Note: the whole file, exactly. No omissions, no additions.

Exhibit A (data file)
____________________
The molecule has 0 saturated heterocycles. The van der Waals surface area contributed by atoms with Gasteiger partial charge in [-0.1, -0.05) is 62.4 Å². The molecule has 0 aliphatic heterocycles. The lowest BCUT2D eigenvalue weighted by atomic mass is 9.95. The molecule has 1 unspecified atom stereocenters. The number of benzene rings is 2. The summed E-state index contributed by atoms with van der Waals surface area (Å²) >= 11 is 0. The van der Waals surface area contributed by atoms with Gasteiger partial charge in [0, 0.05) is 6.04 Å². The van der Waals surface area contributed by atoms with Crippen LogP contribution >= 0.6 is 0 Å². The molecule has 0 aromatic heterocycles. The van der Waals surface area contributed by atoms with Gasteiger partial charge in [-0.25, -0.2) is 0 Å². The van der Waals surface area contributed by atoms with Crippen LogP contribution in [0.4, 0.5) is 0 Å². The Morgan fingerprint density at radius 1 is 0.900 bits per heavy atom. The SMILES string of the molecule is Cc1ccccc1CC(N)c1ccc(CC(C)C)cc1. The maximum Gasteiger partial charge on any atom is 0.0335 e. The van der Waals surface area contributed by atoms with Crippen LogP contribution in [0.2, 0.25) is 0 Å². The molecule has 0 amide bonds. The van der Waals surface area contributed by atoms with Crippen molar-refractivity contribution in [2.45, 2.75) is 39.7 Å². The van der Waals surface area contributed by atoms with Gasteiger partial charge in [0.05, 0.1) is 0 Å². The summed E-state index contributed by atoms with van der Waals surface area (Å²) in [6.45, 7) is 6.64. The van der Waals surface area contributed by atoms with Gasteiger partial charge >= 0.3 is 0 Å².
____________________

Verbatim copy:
The molecule has 0 saturated heterocycles. The van der Waals surface area contributed by atoms with Gasteiger partial charge in [-0.1, -0.05) is 62.4 Å². The molecule has 0 aliphatic heterocycles. The lowest BCUT2D eigenvalue weighted by atomic mass is 9.95. The molecule has 1 unspecified atom stereocenters. The number of benzene rings is 2. The summed E-state index contributed by atoms with van der Waals surface area (Å²) >= 11 is 0. The van der Waals surface area contributed by atoms with Gasteiger partial charge in [0, 0.05) is 6.04 Å². The van der Waals surface area contributed by atoms with Crippen LogP contribution >= 0.6 is 0 Å². The molecule has 0 aromatic heterocycles. The van der Waals surface area contributed by atoms with Gasteiger partial charge in [-0.25, -0.2) is 0 Å². The van der Waals surface area contributed by atoms with Crippen LogP contribution in [0.4, 0.5) is 0 Å². The Morgan fingerprint density at radius 1 is 0.900 bits per heavy atom. The SMILES string of the molecule is Cc1ccccc1CC(N)c1ccc(CC(C)C)cc1. The maximum Gasteiger partial charge on any atom is 0.0335 e. The van der Waals surface area contributed by atoms with Crippen LogP contribution in [0.2, 0.25) is 0 Å². The molecule has 0 amide bonds. The van der Waals surface area contributed by atoms with Crippen molar-refractivity contribution in [2.45, 2.75) is 39.7 Å². The van der Waals surface area contributed by atoms with Gasteiger partial charge in [0.05, 0.1) is 0 Å². The summed E-state index contributed by atoms with van der Waals surface area (Å²) in [6.45, 7) is 6.64. The van der Waals surface area contributed by atoms with Gasteiger partial charge >= 0.3 is 0 Å².